Evaluating the Necking of an Elastoplastic Metal Bar Benchmark Model

Thomas Forrister March 18, 2019

When performing a tensile test on a specimen with a certain geometry and a ductile material, a phenomenon called necking can occur. At a certain load, the deformation is no longer homogeneous, and a localized “neck” develops. Engineers can use simulation to predict when it will occur. In a benchmark model illustrating the necking of an elastoplastic metal bar, the COMSOL® software is used to solve the numerical model, the results of which have been validated by published research.

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Thomas Forrister March 6, 2019

Nowadays, the need for travel is growing — and with it, transportation alternatives that are greener; less noisy; and, of course, faster. But what moves must eventually stop, and while most planes, trains, and automobiles use mechanical braking, this type of braking can cause damage and become unsafe at high speeds. Not so with eddy current braking. Here, we investigate the potential for this type of frictionless braking and the phenomenon behind this effect.

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Thomas Forrister February 18, 2019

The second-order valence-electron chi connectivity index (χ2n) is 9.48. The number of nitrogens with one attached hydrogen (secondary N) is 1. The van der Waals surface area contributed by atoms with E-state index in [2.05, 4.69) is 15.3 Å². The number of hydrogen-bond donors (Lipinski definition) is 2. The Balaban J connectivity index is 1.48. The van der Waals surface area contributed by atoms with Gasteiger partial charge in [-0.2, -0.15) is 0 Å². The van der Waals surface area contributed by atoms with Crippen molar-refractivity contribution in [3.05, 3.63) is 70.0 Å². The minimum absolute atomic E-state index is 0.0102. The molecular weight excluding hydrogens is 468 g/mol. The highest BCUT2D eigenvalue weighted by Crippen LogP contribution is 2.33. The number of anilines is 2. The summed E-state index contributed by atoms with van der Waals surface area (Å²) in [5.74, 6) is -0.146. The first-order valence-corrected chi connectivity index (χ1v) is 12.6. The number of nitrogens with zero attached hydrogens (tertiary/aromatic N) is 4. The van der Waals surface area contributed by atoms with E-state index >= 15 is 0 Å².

Ernst Mach made many significant contributions to the fields of wave dynamics, optics, mechanics, and more. A physicist by education and profession, his interest in psychology and philosophy sharpened his thoughts about physics, helping him make connections that he might not have otherwise made. In particular, Mach’s outlook on how we experience sensations from external stimuli informed his approach to physics experiments and led him to exciting discoveries.

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Thomas Forrister February 6, 2019

A doctor sits down and discusses treatment options with a patient that has coronary artery disease. Typically, a stenting procedure is used to increase blood flow to the heart, but there are complications: The arteries around this patient’s heart have an atypical anatomy. Fortunately, there are self-expanding stents, which can provide the desired fit and even adapt to vessel changes over time. Here, we use simulation to examine how such stents expand to the artery diameter.

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Thomas Forrister January 29, 2019

When you think of fire protection measures, what might come to mind first is the logistics of getting everyone out of the building safely (i.e., without exposure to hazardous smoke, chemicals, and hot temperatures). Supporting these procedures are active measures like alarm and sprinkler systems, and passive measures built into the structure to minimize damage. To ensure that a building is designed with fire protection in mind, engineers can simulate actions on structures exposed to fire.

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Thomas Forrister January 18, 2019